27 March

BLSA CEO’s Letter – 27 June 2022

POSTED ON: June 27, 2022 IN by Admin
27 March 27 March

By Busisiwe Mavuso

It is a key strategic objective for BLSA to support the prosecuting authorities to succeed.

With the final Zondo report now tabled, the time has come for action. We must restore South Africa’s reputation as a country where the rule of law can be relied on. The state capture years, through the systematic undermining of public institutions designed to ensure accountability and justice, severely damaged that reputation. Institutional rebuilding has been under way, but there has been reluctance to vigorously investigate and prosecute those responsible for state capture until the Zondo Commission had concluded its work. Now the time has come.

It is a key strategic objective for BLSA to support the prosecuting authorities to succeed. It is critical to our overall mission of ensuring the business environment supports the growth and development of the country. Ineffective criminal investigation and prosecution, particularly in commercial crime, severely damages the business environment. Trust becomes weak, transaction costs become higher, and our ability to engage with the global economy is undermined. It is essential for the whole business community to rally around improving the capacity for commercial crime investigation and prosecution.

Of course, we know there are significant capacity constraints in key points of the criminal justice system. BLSA has long supported policing through Business Against Crime. But we are now focused on ways we can support the system particularly in complex commercial crime investigation leading to successful prosecutions.

The private sector has these skills – forensic investigators, accountants, attorneys and advocates. As we digest the Zondo report, and its recommendations for actions to be taken against specific individuals, we will be thinking through how BLSA can mobilise and deploy these resources in support of the criminal justice system.

The Zondo report leaves much work to be done. While the 5,500 pages cumulatively produced contain a lot of detail, when it comes to specific actions to take, the recommendations largely consist of calls for further investigation. Those investigations can be made easier by the evidence gathered by the Commission, but there will be much more to do to ensure watertight cases can be brought.

We need this to be done fast. From the Financial Action Task Force, a global body considering grey listing South Africa for its perceived inability to combat money laundering and terrorist financing, to the local needs of business to operate without fear of extortion or fraud, the economic costs of failure are large. We need to see people prosecuted and sentenced.

There are, of course, signs of progress. The arrest of two of the Gupta brothers in Dubai and the beginning of extradition proceedings, is important. The National Prosecuting Authority just last week began its court prosecution of a company linked to Iqbal Sharma, alleged to have been fraudulently paid R24.9m by the Free State Department of Agriculture – money which found its way to a Gupta company. The NPA should be applauded for this work, just as much as we acknowledge how much more there is to be done.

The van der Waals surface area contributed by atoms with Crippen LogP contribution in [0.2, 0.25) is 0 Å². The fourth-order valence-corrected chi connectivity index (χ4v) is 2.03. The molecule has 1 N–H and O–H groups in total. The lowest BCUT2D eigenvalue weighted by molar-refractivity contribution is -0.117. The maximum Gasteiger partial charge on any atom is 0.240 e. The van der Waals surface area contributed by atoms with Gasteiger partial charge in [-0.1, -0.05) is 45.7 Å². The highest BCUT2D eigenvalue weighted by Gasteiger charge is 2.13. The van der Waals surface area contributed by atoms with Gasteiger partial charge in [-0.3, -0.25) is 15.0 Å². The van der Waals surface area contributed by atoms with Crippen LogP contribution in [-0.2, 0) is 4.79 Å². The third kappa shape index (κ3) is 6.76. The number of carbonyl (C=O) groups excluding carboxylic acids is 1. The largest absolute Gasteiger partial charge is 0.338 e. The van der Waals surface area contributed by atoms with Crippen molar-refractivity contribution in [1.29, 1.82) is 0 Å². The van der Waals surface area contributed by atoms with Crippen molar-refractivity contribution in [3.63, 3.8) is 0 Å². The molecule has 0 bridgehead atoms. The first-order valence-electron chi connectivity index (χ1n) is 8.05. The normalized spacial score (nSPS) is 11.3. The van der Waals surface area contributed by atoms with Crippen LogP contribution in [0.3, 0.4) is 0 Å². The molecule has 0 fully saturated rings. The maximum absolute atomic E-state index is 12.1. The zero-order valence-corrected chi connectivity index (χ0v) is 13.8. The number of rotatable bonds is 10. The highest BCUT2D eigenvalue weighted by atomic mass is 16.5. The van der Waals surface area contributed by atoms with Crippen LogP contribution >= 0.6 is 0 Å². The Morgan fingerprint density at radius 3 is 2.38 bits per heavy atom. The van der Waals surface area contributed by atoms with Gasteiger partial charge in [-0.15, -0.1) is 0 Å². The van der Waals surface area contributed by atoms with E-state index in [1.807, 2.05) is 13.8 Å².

BLSA will be working on ways we can support the process. There will be engagements with members to determine the best routes to follow. I look forward to working with all our members to mobilise the resources necessary.

The auditor-general’s shocking report on the state of SA’s municipalities and the NPA’s disclosure in parliament of the extent of corruption in local government highlight the urgency of the need to develop a capable state free from cadre deployment, I write in Business Day. Dysfunctional municipalities repel business and increase joblessness. Furthermore they contribute to our energy crisis as they owe Eskom R25.7bn. These are political problems caused by the governing party’s determination to give jobs to incompetent cadres and thus require urgent political solutions.


South Africa is headed towards a critical state because warnings of water insecurity have been ignored for too long, I write in Fin24. The lack of action on developing new infrastructure and basic maintenance on existing infrastructure make the task of achieving water security all the more difficult. The solution to our water crisis is to rehabilitate municipalities and streamline processes and systems to better facilitate the private-public partnerships that are key to infrastructure projects rollout.

This is a weekly newsletter from BLSA CEO Busi Mavuso.

BLSA is a business organisation that believes in South Africa’s future and shares the values set out in the Constitution. In 2017, BLSA signed a contract with South Africa, committing business to playing its part in creating a South Africa of increasing prosperity for all by harnessing the resources and capabilities of business in partnership with government and civil society to deliver economic growth, transformation and inclusion.

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